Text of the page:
Nov 8 with Marinza Bruineman on “Salt in your Cocaine”

‘Salt in Your Cocaine’ is a wryly satirical expose of Global Warming, weather manipulations and the biggest Ponzi scheme ever. It is a highly irrevent page-turner about the state of humanity and the lies and deception that have become the standards for civilized society all over the world. In addition, Salt in Your Cocaine provides the readership with a very interesting and unique way to look at their fellow humans and recognize their potential behavioral patterns with the Human Behavioral Quintet. While supported by real facts, Salt in your Cocaine allows the readers to draw their own conclusions and decide for themselves if this is the world they want their children to grow up in. This book is a tremendously humorous read at the same time that it is a real warning to where humanity is heading.

Marinza Bruineman was born in the Netherlands in 1958 and moved to CA when she was 21. She graduated in molecular biology from San Jose State U and worked at Sandoz in Palo Alto, CA as a research scientist in the field of microbiology. The objective was to make organic crop protection for such crops as potatoes, tomatoes and corn. The insecticide against the insects that invade these crops was created by genetically engineering the plasmids in a bacillus called “bacillus thuringiensis.” A plasmid is the genetic material in the bacillus and it looks a bit like a circle. The plasmid has genes that code for certain proteins. These plasmids were cut and spliced by the biologists to optimize their genetic expression, and a new strain of bacillus was grown that had the optimized plasmid in it. Whereas one strain of bacillus would code for only one particular protein, this new strain with the cut and spliced optimized plasmid could now code for multiple proteins – all in one single bacillus. The optmized plasmid codes for an array of proteins when the bacillus goes into sporulation. It is by means of sporulation that the bacillus procreates, and the proteins created by its plasmid kill a certain insect. It turned out that these proteins are very effective as insecticides for certain crops, and by creating an optimized plasmid in one single bacillus that codes for more than one type of insecticidal protein the microbial genetic engineering effort achieved its goal in cost-effective agricultural protection. At the same time, this crop protection was organic, instead of chemical, and not harmful to the mammalian systems.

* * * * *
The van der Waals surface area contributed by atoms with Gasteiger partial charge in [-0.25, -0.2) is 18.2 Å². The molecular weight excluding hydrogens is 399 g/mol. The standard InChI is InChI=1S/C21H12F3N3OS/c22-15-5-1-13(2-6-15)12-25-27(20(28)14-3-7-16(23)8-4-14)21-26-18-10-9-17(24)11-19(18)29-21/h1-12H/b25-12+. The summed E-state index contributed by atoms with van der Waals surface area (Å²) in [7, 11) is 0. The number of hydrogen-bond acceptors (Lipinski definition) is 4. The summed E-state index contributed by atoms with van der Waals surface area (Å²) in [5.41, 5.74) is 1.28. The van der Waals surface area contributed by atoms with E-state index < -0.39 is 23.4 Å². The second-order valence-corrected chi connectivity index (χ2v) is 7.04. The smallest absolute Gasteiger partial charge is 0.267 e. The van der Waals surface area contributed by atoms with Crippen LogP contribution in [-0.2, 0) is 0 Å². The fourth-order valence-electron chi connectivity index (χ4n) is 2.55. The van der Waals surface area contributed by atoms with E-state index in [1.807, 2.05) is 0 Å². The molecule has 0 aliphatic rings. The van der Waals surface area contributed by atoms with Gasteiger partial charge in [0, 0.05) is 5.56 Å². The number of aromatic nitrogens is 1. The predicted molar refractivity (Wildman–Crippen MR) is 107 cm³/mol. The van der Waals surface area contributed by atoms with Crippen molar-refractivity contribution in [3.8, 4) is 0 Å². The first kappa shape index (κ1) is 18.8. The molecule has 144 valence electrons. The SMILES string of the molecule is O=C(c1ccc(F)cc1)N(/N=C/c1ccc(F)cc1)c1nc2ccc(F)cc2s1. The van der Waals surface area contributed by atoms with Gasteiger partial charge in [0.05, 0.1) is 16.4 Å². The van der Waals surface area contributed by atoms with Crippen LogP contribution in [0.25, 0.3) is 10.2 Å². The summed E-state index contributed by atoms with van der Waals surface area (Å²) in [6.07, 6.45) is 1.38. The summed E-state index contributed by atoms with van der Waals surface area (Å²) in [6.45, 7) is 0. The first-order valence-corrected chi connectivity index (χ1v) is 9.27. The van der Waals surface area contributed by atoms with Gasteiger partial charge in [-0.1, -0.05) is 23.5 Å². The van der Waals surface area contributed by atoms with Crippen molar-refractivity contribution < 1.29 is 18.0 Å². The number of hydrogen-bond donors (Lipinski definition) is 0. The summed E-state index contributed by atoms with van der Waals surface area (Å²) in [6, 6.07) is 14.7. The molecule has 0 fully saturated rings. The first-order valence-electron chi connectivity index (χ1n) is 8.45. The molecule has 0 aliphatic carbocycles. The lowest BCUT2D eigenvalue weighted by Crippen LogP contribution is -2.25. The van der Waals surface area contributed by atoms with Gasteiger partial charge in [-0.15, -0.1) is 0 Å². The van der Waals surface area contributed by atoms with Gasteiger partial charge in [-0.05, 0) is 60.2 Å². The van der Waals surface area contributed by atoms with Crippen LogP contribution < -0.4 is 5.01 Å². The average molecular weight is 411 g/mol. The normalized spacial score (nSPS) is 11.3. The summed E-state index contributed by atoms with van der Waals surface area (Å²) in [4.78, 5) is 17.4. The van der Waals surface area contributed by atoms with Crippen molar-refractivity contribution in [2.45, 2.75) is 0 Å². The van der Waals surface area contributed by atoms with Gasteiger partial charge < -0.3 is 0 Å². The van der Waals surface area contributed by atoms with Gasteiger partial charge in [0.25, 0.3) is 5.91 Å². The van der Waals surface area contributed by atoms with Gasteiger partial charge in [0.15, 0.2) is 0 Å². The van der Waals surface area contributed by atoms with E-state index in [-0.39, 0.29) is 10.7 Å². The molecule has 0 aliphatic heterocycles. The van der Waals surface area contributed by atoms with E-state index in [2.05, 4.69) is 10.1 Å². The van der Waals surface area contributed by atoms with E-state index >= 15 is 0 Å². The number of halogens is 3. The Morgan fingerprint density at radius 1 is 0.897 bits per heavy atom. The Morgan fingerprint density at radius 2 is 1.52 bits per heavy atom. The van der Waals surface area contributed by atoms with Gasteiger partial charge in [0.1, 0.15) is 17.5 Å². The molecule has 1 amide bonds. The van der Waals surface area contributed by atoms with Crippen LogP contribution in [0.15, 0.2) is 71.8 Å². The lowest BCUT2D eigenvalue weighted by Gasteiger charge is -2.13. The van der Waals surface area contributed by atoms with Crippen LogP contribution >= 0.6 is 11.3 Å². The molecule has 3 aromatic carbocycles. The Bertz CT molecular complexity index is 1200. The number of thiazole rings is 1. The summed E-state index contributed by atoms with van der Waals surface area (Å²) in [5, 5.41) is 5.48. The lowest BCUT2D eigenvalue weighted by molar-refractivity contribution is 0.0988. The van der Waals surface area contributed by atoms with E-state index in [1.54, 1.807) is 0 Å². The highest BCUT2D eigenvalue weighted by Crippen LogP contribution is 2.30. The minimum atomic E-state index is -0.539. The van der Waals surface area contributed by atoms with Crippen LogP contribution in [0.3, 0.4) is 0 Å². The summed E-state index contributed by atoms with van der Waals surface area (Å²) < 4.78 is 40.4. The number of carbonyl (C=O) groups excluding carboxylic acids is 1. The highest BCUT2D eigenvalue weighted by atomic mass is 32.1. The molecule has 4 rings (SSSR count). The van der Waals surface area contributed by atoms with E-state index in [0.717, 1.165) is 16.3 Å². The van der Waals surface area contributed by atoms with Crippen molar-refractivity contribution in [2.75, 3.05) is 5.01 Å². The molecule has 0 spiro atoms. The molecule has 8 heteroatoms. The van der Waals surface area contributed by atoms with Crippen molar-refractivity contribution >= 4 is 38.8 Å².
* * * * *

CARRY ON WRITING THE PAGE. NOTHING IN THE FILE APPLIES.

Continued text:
Marinza later went to NYC and worked at Rockefeller U as a research scientist. This time the research involved mammalian systems and the objective was to find a mutated gene that was suspected to be involved with obesity and diabetes. The way to do this was to extract DNA and RNA from obese mice and look for point mutations. Marinza was involved with this type of genetic analysis and discovered that gene expression was strongest in fatty tissue – which one might have expected.